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How To Evaluate The Worth Of An eCommerce Business7 min read

So you may want to sell your eCommerce business…

Or maybe you want to buy one, and you don’t know how to tell what it’s worth.

Naturally, you wouldn’t want to sell your business for less than its worth. And you certainly don’t want to overpay for a business that is worth much less.

So how can you evaluate an eCommerce business to understand what it’s worth?

Every business has a fair value, which a seller and a buyer can use to negotiate a final deal. There are a number of valuation methodologies you can use to determine the fair value of a business.

Let’s take a look at what it takes to fairly evaluate an eCommerce business for its worth. Valuing a business takes careful calculations and access to vital information, and what we’re offering isn’t a direct how-to. However, knowing a few basic valuation methodologies can help point you in the right direction, and help you make an informed decision before buying or selling a business.

Ecommerce Business Valuation Methodologies

There are a few ways you can determine the value of an eCommerce business. Each uses different factors to determine worth, and some methodologies are better suited for certain situations than others. The type you choose will largely depend on the business in question.

Multiple of Seller Discretionary Earnings

You might evaluate a business’s worth by looking at their historical earnings. Start by looking at the business’s net profit for the past ten months, then multiply it by a given number (typically between 1.5 and 5, depending on the situation). The result is the company’s valuation.

Let’s look at an example: an online shoe store made $50,000 in net profit last year. Based on the factors at hand (for the sake of the example, we don’t know those factors), this number will be multiplied by 2. Therefore, the business’s worth is $100,000.

The multiplier is determined by a set of factors that the buyer, seller, and broker agree on. These factors can include scalability, the workforce required to run the business, and the company’s past growth. When favorable factors are agreed on, the business’s expected worth will be higher during the valuation.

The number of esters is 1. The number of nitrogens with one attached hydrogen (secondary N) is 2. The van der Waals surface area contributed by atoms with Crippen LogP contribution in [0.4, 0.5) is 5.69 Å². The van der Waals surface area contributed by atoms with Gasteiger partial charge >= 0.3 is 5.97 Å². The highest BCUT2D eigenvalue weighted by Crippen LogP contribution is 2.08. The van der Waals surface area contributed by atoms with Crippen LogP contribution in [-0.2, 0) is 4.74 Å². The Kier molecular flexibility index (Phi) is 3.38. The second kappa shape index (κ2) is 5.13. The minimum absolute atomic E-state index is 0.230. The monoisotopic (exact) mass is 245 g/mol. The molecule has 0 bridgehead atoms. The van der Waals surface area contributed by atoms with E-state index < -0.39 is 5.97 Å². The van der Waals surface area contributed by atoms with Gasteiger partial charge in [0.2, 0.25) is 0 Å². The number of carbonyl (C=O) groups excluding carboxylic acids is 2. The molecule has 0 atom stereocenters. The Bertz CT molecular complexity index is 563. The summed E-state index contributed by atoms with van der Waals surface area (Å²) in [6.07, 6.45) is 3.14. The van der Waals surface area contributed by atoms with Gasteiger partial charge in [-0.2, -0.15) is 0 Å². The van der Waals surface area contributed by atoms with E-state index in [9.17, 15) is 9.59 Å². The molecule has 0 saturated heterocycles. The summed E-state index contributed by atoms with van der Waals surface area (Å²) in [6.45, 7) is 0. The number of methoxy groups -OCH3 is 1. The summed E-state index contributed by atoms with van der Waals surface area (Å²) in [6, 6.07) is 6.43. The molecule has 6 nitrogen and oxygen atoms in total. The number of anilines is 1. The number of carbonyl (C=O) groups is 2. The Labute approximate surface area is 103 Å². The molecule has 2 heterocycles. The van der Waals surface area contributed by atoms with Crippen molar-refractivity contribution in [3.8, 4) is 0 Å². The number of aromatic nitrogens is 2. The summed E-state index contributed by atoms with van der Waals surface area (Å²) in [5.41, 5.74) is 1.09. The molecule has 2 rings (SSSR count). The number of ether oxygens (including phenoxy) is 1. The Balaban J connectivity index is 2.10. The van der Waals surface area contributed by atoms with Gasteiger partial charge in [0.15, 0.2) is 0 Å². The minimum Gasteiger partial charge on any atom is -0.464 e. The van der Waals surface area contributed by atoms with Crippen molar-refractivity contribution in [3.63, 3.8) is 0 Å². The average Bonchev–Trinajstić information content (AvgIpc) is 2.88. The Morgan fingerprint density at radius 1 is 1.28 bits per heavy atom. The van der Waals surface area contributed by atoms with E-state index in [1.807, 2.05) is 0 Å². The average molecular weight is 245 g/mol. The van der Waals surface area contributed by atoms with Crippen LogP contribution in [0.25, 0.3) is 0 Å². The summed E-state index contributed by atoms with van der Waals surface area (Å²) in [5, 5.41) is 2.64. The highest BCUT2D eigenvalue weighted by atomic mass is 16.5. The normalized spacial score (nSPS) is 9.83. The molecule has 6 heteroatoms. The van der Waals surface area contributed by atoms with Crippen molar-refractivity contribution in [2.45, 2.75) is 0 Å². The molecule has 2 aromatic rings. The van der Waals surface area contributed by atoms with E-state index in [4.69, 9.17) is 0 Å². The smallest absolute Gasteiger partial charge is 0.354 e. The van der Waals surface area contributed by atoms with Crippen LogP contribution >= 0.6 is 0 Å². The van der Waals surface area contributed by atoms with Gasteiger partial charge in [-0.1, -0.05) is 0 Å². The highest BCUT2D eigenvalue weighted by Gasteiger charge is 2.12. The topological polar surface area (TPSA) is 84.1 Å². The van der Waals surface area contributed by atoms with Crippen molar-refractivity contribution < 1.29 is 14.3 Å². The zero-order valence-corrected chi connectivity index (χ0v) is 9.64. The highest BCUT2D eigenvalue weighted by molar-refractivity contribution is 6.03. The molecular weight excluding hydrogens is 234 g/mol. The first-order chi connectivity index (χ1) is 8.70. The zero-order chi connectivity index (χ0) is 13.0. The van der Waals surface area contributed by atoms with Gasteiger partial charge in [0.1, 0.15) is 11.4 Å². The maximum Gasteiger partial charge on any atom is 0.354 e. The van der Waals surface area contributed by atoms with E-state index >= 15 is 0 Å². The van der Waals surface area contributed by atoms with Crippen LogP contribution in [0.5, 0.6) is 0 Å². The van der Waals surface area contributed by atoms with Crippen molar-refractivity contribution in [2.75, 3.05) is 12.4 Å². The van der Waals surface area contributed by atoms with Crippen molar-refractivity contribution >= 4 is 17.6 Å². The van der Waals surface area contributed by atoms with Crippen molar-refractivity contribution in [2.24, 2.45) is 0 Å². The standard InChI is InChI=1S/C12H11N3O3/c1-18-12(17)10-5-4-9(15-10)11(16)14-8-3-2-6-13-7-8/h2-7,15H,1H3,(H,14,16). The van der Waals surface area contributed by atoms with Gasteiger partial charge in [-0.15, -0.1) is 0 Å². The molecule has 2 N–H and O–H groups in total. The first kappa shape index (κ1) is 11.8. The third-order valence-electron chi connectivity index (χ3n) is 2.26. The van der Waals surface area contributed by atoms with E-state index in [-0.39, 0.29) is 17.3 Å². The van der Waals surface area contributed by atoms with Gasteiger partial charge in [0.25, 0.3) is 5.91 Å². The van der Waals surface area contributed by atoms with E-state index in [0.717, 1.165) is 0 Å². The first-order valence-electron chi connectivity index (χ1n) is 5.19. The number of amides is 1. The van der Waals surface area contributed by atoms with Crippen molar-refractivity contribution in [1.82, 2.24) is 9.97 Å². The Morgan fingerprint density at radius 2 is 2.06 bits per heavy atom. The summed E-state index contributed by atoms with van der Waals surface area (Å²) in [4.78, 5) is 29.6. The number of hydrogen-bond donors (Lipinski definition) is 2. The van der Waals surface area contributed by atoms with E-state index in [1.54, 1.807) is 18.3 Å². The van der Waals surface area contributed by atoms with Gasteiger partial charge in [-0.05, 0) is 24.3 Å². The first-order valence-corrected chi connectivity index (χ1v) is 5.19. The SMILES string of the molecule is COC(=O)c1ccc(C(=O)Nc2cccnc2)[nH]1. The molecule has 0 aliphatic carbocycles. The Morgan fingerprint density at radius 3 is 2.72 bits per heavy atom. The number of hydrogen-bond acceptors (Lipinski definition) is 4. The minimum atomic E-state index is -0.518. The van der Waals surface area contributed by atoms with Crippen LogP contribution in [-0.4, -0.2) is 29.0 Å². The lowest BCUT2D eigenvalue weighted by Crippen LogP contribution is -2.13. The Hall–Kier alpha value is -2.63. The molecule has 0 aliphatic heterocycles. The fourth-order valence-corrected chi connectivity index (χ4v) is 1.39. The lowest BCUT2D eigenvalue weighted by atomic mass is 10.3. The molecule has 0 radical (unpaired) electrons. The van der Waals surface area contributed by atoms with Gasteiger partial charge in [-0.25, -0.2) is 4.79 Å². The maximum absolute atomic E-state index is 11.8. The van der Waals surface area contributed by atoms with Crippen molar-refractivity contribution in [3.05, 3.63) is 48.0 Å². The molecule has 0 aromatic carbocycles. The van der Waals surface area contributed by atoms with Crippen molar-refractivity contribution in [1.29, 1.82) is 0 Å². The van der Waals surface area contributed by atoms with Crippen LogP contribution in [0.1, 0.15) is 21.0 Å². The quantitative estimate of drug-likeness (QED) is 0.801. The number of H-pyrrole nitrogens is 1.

Discounted Cash Flow Analysis

Discounted Cash Flow (DCF) Analysis isn’t the primary way to evaluate the worth of an eCommerce business, but it is a useful analysis.

The DCF analysis aims to show what a company will be worth in the future. It’s the estimated return on investment for purchasing the company, adjusted for time and inflation.

A DCF analysis is best suited for traditional businesses with a stable history. Online business sales fluctuate more widely than those of traditional businesses, which make this analysis less suitable for eCommerce. However, it can offer a decent look into what a company will be worth in the future, whether or not the projections are as accurate as they might be for a traditional business.

Precedent Sales

One way to value a company is to look at the price of companies in similar markets, and what they’re selling for by comparison.

This metric should never be used solely to determine a company’s value, but it can offer some helpful insight into what it’s worth. But before you can look at precedent sales by comparison, you need to know which companies are worth being compared to.

Identifying relevant precedent sales is reliant on a number of factors. These can include a company’s size, years in business, yearly revenue, and so on. Similarly sized companies can be evaluated as relevant precedent sales.

Precedent sales are used as much to determine an online business’s value, but to provide a reality check to both the buyer and the seller. Both parties may have an inappropriate number in mind for the company’s value, and precedent sales can help both parties understand what a real expectation for value might be.

Understanding Valuation Factors

No matter what methodology you choose, there are certain valuation factors at play when you determine a company’s value.

Customer Base & Market Outlook

A company with an active customer base and positive market outlook will be worth more than a company without active customers or a profitable niche.